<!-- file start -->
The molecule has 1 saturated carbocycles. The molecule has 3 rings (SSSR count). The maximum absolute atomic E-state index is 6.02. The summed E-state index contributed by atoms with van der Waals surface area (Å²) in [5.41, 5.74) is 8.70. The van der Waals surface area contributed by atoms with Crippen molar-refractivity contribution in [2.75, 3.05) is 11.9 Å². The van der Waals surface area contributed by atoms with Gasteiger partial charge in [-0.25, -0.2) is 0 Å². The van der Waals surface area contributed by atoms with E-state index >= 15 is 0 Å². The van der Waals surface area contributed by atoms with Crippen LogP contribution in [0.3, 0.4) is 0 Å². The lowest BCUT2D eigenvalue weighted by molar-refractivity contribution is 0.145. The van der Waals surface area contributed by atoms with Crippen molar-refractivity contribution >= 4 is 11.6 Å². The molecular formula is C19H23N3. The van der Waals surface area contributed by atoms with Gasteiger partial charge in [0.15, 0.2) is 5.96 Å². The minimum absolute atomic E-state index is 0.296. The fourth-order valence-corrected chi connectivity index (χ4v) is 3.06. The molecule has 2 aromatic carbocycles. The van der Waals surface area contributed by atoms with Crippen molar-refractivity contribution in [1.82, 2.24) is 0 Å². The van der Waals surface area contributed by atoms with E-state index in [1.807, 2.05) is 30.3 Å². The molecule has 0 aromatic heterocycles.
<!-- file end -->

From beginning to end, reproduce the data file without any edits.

The molecule has 1 saturated carbocycles. The molecule has 3 rings (SSSR count). The maximum absolute atomic E-state index is 6.02. The summed E-state index contributed by atoms with van der Waals surface area (Å²) in [5.41, 5.74) is 8.70. The van der Waals surface area contributed by atoms with Crippen molar-refractivity contribution in [2.75, 3.05) is 11.9 Å². The van der Waals surface area contributed by atoms with Gasteiger partial charge in [-0.25, -0.2) is 0 Å². The van der Waals surface area contributed by atoms with E-state index >= 15 is 0 Å². The van der Waals surface area contributed by atoms with Crippen LogP contribution in [0.3, 0.4) is 0 Å². The lowest BCUT2D eigenvalue weighted by molar-refractivity contribution is 0.145. The van der Waals surface area contributed by atoms with Crippen molar-refractivity contribution >= 4 is 11.6 Å². The molecular formula is C19H23N3. The van der Waals surface area contributed by atoms with Gasteiger partial charge in [0.15, 0.2) is 5.96 Å². The minimum absolute atomic E-state index is 0.296. The fourth-order valence-corrected chi connectivity index (χ4v) is 3.06. The molecule has 2 aromatic carbocycles. The van der Waals surface area contributed by atoms with Crippen molar-refractivity contribution in [1.82, 2.24) is 0 Å². The van der Waals surface area contributed by atoms with E-state index in [1.807, 2.05) is 30.3 Å². The molecule has 0 aromatic heterocycles.